• You can shift your body clock between 1 and 3 hours per day.  So, if you're traveling to a country that has a substantially different time zone then you can start to adjust 2 to 3 days before travel. 
  • Melatonin is the signal that's released to tell the body what to prepare for.  At low levels = day time.  At high levels = night time and time to think about sleep.
  • We need at least 7 hours of sleep per night.  8 is recommended.

My Daily Habits for Keeping a Consistent Sleep Schedule

  • Wake up at the same time every day - nothing groundbreaking here, but worth mentioning.  I'll make sure that I wake up at the same time everyday (just before 6am), even if I've had a late night before.  Then, I'll immediately go into my morning routine (below):
  • Exercise at dawn in the sun.  At around 6am, before breakfast, I'll go outside and do some kind of light cardio or weights under the sun. I've learned that having direct exposure to the sun and doing exercise gives my body two important signals that it's morning.  Apparently simulating light exposure with artificial light, no matter how strong, isn't as effective as direct exposure due the brightness and intensity of sunlight.  This single habit alone has been massive for me.
  • Eat breakfast at the same time every day.  Along with light and exercise, food intake is another signal that the body uses to keep a consistent schedule.  I try and eat my breakfast as close as possible to 7am everyday.
  • Cold exposure instead of naps if feeling drowsy during the day.  The benefits of napping seem to be quite subjective.  Andrew Huberman, for example, mentions that he likes to nap at around 3 or 4pm in the afternoon and that works for him.  For me, I've found that even a small nap in the afternoon might impact my ability to sleep later on that evening so I avoid them as much as possible.  Instead, if I'm feeling a little energy slump and need a pick-me-up during the day, I'll jump in the shower and set the temperature to as low as I can bare it.  This always wakes me up, likely due to the dopaminergic effect of cold exposure and keeps me going for the rest of the day until bedtime.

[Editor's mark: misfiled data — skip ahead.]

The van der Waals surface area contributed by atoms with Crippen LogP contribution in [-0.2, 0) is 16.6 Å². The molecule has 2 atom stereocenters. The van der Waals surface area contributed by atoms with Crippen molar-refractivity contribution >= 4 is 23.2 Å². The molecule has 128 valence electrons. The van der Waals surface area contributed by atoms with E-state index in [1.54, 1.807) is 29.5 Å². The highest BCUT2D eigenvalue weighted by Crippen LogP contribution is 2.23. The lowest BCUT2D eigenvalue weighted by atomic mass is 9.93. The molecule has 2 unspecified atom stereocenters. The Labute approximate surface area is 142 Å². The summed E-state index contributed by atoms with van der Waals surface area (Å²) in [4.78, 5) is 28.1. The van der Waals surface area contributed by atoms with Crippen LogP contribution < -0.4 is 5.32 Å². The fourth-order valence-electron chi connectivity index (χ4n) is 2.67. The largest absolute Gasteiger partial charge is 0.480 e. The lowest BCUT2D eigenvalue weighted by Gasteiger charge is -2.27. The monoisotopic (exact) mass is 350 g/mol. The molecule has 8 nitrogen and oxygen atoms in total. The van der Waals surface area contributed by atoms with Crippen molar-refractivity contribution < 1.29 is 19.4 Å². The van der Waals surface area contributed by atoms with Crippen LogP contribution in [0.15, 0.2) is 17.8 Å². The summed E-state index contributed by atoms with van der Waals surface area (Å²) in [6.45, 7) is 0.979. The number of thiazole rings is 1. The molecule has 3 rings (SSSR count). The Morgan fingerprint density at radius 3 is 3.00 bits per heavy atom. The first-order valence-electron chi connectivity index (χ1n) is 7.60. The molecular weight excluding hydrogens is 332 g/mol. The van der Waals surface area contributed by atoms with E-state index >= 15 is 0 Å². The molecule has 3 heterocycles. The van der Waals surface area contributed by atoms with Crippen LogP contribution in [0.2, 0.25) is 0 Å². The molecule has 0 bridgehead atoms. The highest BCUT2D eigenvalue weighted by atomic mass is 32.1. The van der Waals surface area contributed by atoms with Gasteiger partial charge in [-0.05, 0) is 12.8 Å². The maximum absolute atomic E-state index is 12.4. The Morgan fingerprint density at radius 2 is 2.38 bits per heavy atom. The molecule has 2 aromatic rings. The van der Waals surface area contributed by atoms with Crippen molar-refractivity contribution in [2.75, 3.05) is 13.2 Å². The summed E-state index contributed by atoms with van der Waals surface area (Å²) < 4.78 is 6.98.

• Sufficient light exposure during the day.  There's nothing particularly regimented about this.  Some days I'm outside more than others, but I try to at least spend some part of the day (aside from my morning exercise routine) outside to give my body some more light exposure.
  • No caffeine after midday.  I'll only have one cup of coffee per day and never after midday.  Caffeine has a half life of around 5 hours so consumption after midday leads to a significant amount still blocking adenosine receptors at night when I want those receptors to be active (so I feel sleepy at the right time).  Never tested this, honestly, it's just common sense and often advised so I follow it.
  • As little as possible artificial light after sunset.  The cells in your eyes that are responsible for picking up light signals apparently become more and more sensitive as the day progresses.  Even just looking at a screen after dusk can give misleading signals to your body that it's still daytime.  Blue light is apparently the worst.  These cells are also apparently more sensitive to overhead lights as opposed to low-lying lights such as those on a desk or on the floor (which makes sense, since the sun is above us).  

    With all this in mind, I turn off all overhead lights after dusk in favor of dim low-lying lamps.  I'll also try to avoid all screen time (computers, phones) but if I do really need to I'll use a light filter like Flux to filter out blue light.
  • No working out close to bed time.  Andrew Huberman recommends not working out within a few hours of bed time due to certain physiological processes that are counterproductive to sleep that are triggered by strenuous exercise.  So I try not to do my weightlifting after 5pm.
  • Bedtime routine. I condition my mind to know that the bedroom is for sleeping so I leave my phone in the living room so as not to be tempted to mindlessly browse YouTube while lying in bed. Next, I drop the air con to 19 degrees or less because apparently our core body temperature falls when we sleep (which is why it's easier to sleep in a cold room than one that's hot).  Finally I'll have a luke warm (not hot or cold) shower right before I get into bed.

With this daily routine, I've managed to keep a consistent sleep schedule for a month.  I no longer feel awake when it's for bed - instead I'm always tired and I have no difficulties falling asleep.  

I cannot understate the benefits that a consistent sleep schedule has had on my life.  Being fully rested has rejuvenated many aspects of my life: I very rarely feel drowsy through the day, I can focus for longer, I find it much easier to work out and overall I'm just more engaged and motivated with life.  This problem has plagued me for so long that I feel like I'm a new person.  

If, like me, you keep inadvertently losing your sleep schedule then try this routine for a month and see if it helps.